We studied three African American families, one Afro-Caribbean family and one Asian-American family. Phenotyping including assessing all patients for the presence, distribution, and appearance of keloids, together with the timing of keloid onset and provocative factors. The clinical trial was registered at clinicaltrials.gov (NCT 00005802).
Age of keloid onset varied considerably within families, but commonly occurred by the second decade. The fraction of affected individuals was 38%, 45%, 62%, 67% and 73% among the five families respectively. Keloid severity and morphology differed within and between families. A novel finding is that certain families manifest keloids in distinct locations, with one family showing an excess of extremity keloids and two families showing an excess of axilla-groin keloids.
Familial keloids appear to most commonly manifest autosomal dominant or semidominant inheritance, and there may be familial patterns of keloid distribution.
Muir-Torre syndrome is characterised by the association of sebaceous tumours of the skin with internal malignancy. In many instances there is a strong family history of cancer and the autosomal dominant mode of inheritance, tumour spectrum, and high incidence of synchronous and metachronous tumours show parallels with the cancer family syndrome or Lynch II syndrome. We report a five generation family with at least two persons displaying the Muir-Torre phenotype, while many other family members have had tumours consistent with cancer family syndrome. The majority of tumours are gastrointestinal, gynaecological, and urological, with several persons having multiple primaries. The prognosis appears to be better than would be expected. Sebaceous tumours are a marker for internal malignancy and should prompt a search for occult cancer in the individual person and family members. In documented Muir-Torre families, at risk persons should be entered into screening programmes similar to those used in the Lynch II syndrome.
A large proportion of patients with autosomal dominant polycystic kidney disease (ADPKD) suffers from polycystic liver disease. Symptoms arise when liver volume increases. The somatostatin analogue lanreotide has proven to reduce liver volume in patients with polycystic liver disease. However, this study also included patients with isolated polycystic liver disease (PCLD). The RESOLVE trial aims to assess the efficacy of lanreotide treatment in ADPKD patients with symptomatic polycystic livers. In this study we present the design of the RESOLVE trial.
This open-label clinical trial evaluates the effect of 6 months of lanreotide in ADPKD patients with symptomatic polycystic livers. Primary outcome is change in liver volume determined by computerised tomography-volumetry. Secondary outcomes are changes in total kidney volume, kidney intermediate volume and renal function. Furthermore, urinary (NGAL, α1-microglobulin, KIM-1, H-FABP, MCP-1) and serum (fibroblast growth factor 23) biomarkers associated with ADPKD disease severity are assessed to investigate whether these biomarkers predict treatment responses to lanreotide. Moreover, safety and tolerability of the drug in ADPKD patients will be assessed.
We anticipate that lanreotide is an effective therapeutic option for ADPKD patients with symptomatic polycystic livers and that this trial aids in the identification of patient related factors that predict treatment response.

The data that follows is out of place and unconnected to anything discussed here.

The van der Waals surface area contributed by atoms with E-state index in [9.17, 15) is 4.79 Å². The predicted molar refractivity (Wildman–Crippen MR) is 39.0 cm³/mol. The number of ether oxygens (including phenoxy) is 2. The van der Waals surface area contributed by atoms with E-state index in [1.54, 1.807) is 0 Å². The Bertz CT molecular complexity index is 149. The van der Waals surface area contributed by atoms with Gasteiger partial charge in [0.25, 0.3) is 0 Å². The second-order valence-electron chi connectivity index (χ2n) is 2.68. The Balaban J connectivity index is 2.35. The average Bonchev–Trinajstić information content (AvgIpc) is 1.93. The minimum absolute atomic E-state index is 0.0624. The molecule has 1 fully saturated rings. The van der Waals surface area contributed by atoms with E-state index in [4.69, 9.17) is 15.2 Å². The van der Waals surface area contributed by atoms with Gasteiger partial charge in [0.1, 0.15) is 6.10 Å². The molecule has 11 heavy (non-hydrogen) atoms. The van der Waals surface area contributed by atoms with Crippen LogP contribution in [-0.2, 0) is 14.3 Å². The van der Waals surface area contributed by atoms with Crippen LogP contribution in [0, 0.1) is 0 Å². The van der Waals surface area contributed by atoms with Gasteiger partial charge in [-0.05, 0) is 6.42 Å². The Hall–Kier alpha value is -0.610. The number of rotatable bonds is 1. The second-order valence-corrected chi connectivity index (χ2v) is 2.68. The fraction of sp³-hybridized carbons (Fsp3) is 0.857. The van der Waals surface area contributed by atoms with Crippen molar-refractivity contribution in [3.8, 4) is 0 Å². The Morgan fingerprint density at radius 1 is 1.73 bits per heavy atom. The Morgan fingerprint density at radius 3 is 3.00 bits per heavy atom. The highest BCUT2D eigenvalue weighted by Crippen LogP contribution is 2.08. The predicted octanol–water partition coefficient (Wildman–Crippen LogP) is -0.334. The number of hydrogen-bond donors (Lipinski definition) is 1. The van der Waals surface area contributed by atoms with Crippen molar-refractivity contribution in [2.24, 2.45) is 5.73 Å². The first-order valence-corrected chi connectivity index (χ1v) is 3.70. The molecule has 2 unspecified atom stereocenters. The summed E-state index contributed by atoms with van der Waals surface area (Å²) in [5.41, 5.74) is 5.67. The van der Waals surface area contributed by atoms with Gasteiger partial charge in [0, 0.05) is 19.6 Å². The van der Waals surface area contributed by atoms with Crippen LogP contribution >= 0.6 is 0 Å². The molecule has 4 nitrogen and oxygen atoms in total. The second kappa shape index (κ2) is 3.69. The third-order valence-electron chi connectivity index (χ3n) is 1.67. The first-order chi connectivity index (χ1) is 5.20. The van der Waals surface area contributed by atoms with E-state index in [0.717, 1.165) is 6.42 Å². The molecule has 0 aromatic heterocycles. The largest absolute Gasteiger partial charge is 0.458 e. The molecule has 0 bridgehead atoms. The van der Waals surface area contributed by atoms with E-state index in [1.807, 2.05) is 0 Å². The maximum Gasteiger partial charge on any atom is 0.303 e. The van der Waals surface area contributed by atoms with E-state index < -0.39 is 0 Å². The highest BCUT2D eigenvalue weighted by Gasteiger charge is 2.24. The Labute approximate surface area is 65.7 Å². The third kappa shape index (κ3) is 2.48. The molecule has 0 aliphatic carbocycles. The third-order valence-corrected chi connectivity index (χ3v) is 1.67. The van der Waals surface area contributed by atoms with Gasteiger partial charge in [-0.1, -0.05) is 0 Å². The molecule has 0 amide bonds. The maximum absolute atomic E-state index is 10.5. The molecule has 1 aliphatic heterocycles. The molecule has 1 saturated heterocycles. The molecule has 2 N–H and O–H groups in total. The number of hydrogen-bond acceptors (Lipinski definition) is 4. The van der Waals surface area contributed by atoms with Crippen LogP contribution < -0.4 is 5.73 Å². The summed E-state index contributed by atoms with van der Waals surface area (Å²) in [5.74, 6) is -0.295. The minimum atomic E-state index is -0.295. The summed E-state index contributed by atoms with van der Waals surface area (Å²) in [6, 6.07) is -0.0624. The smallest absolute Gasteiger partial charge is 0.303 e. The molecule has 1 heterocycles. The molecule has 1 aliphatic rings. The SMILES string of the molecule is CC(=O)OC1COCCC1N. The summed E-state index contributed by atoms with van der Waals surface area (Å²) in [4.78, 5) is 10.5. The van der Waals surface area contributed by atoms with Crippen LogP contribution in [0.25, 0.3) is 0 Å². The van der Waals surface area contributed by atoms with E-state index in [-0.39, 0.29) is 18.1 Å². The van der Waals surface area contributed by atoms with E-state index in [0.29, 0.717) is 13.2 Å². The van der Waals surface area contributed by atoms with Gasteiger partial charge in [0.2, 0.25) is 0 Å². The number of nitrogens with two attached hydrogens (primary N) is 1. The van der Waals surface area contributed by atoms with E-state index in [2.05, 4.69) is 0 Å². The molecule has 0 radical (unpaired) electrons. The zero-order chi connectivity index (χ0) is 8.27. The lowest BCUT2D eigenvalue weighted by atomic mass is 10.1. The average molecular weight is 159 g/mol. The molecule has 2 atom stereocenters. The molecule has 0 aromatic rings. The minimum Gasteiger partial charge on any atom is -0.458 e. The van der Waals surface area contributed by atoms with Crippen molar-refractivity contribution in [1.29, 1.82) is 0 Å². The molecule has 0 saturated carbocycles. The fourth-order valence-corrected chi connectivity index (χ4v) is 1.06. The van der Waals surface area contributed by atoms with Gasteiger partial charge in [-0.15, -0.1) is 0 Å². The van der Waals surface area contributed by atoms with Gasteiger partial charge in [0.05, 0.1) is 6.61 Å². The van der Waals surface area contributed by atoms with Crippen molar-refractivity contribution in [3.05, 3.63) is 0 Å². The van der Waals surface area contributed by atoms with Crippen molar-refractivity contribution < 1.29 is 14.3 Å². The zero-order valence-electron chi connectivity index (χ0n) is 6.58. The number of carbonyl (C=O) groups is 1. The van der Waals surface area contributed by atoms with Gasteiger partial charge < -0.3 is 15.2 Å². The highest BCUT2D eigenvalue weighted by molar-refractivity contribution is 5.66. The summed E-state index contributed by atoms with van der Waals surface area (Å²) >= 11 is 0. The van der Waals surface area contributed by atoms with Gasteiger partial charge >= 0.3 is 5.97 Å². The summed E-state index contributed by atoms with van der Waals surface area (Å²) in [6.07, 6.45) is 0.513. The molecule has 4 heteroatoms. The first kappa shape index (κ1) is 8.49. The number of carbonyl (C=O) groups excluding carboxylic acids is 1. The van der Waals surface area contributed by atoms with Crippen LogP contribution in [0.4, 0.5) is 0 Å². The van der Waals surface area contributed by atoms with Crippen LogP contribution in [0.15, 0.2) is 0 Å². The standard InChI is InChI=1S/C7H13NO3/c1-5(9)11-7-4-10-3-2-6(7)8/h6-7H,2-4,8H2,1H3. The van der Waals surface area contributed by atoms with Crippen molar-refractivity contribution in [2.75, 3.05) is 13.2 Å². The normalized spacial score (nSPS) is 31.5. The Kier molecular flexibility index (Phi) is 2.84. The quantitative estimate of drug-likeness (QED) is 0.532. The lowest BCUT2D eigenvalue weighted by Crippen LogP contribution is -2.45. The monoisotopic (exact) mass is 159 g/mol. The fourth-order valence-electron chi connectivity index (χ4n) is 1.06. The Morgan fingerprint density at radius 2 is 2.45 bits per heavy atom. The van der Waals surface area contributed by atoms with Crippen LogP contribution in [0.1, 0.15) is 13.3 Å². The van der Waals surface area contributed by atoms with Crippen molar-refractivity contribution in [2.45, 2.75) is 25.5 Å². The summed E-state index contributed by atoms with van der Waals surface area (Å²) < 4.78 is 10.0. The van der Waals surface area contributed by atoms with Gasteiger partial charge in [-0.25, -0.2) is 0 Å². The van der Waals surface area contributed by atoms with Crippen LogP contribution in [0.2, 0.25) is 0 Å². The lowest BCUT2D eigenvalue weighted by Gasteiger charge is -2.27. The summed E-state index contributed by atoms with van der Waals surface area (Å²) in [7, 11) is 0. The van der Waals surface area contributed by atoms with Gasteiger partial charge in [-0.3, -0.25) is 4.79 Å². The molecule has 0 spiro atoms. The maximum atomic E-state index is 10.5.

Trial registration number
Clinical trials.gov NCT01354405
ADPKD; Urinary biomarkers; Polycystic liver disease; Lanreotide
Autosomal dominant polycystic kidney disease is an inherited disorder that is characterized by the development and growth of cysts in the kidneys and other organs. Urinary protein excretion is usually less than 1 g/24 hours in autosomal dominant polycystic kidney disease, and an association of nephrotic syndrome with this condition is considered rare. There are only anecdotal case reports of autosomal dominant polycystic kidney disease associated with nephrotic syndrome, with focal segmental glomerulosclerosis being the most commonly reported histopathological diagnosis. Nephrotic-range proteinuria in the presence of autosomal dominant polycystic kidney disease, with or without an accompanying decline in renal function, should be investigated by open renal biopsy to exclude coexisting glomerular disease. To the best of our knowledge, this is the first case of autosomal dominant polycystic kidney disease with histologically proven diffuse proliferative glomerulonephritis presenting with nephrotic-range proteinuria. No other reports of this could be found in a global electronic search of the literature.
We report the case of a 35-year-old Indo-Aryan man with autosomal dominant polycystic kidney disease associated with nephrotic syndrome and a concomitant decline in his glomerular filtration rate. Open renal biopsy revealed diffuse proliferative glomerulonephritis. An accurate diagnosis enabled us to manage him conservatively with a successful outcome, without the use of corticosteroid which is the standard treatment and the drug most commonly used to treat nephrotic syndrome empirically.
Despite the reluctance of physicians to carry out a renal biopsy on patients with autosomal dominant polycystic kidney disease, our case supports the idea that renal biopsy is needed in patients with polycystic kidney disease with nephrotic-range proteinuria to make an accurate diagnosis. It also illustrates the importance of open renal biopsy in planning appropriate treatment for patients with autosomal dominant polycystic kidney disease with nephrotic-range proteinuria. The treatment for various histological subtypes leading to nephrotic syndrome is different, and in this modern era we should practice evidence-based medicine and should avoid empirical therapy with its associated adverse effects.